MPBSpread: Modeling the spread of mountain pine beetle in novel habitats
Dr. Allan Carroll, PhD
Dr. Brad Seely, PhD
Dr. Clive Welham, PhD
Arnold Moy, MSc
Designing a Model
MPBSPREAD IS A SPATIALLY EXPLICIT CELLULAR AUTOMATA MODEL that simulates the spread of epidemic mountain pine beetle populations (see Carroll et al. 2017). It comprises the application of a series of rules describing mountain pine beetle behavior in relation to host-tree, stand and landscape characteristics. These rules are used to calculate from one year to the next, the probability of colonization from an occupied cell to suitable but unoccupied ‘recipient’ cells. Actual colonization events are then triggered as binary events (colonized, or not) by a randomization process.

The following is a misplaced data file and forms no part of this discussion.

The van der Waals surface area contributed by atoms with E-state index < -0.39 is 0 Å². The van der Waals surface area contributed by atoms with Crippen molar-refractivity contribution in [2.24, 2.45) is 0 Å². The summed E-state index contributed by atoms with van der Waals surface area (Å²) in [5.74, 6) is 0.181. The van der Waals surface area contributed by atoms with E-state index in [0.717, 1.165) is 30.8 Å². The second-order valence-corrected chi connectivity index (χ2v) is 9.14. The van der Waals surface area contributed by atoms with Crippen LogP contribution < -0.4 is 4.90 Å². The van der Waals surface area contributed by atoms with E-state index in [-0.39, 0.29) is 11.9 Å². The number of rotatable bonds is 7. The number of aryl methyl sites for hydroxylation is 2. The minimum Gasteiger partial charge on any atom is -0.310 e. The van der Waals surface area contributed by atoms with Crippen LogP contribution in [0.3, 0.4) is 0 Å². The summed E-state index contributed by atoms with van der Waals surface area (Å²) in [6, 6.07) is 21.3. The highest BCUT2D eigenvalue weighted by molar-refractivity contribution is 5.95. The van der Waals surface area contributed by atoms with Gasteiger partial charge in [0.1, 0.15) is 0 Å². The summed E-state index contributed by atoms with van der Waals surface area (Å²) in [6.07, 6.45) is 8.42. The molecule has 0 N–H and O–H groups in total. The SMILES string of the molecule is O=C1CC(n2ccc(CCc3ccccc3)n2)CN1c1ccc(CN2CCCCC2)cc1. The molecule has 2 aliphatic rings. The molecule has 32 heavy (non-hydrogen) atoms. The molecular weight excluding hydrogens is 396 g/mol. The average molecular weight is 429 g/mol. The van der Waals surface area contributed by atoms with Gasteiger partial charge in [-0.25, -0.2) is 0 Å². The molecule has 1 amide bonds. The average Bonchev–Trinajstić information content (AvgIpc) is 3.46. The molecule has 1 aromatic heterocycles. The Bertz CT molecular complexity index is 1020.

Understanding the Possibilities
MPBSPREAD WAS INITIALLY DEVELOPED to evaluate the efficacy of mountain pine beetle management in the newly invaded pine forests of Alberta. The primary objective was to determine the effectiveness of conventional direct control efforts at slowing the spread of the beetle in comparison to alternative strategies, including doing nothing. Results showed that eradication of small infestations along the leading edge of the invasion front have significantly slowed eastward spread. Ongoing work focusses on (i) the potential for novel direct and indirect management tactics to slow spread and impacts, (ii) the ramifications of restricting direct control in protected areas, and (iii) the implications of climate change on mountain pine beetle invasiveness.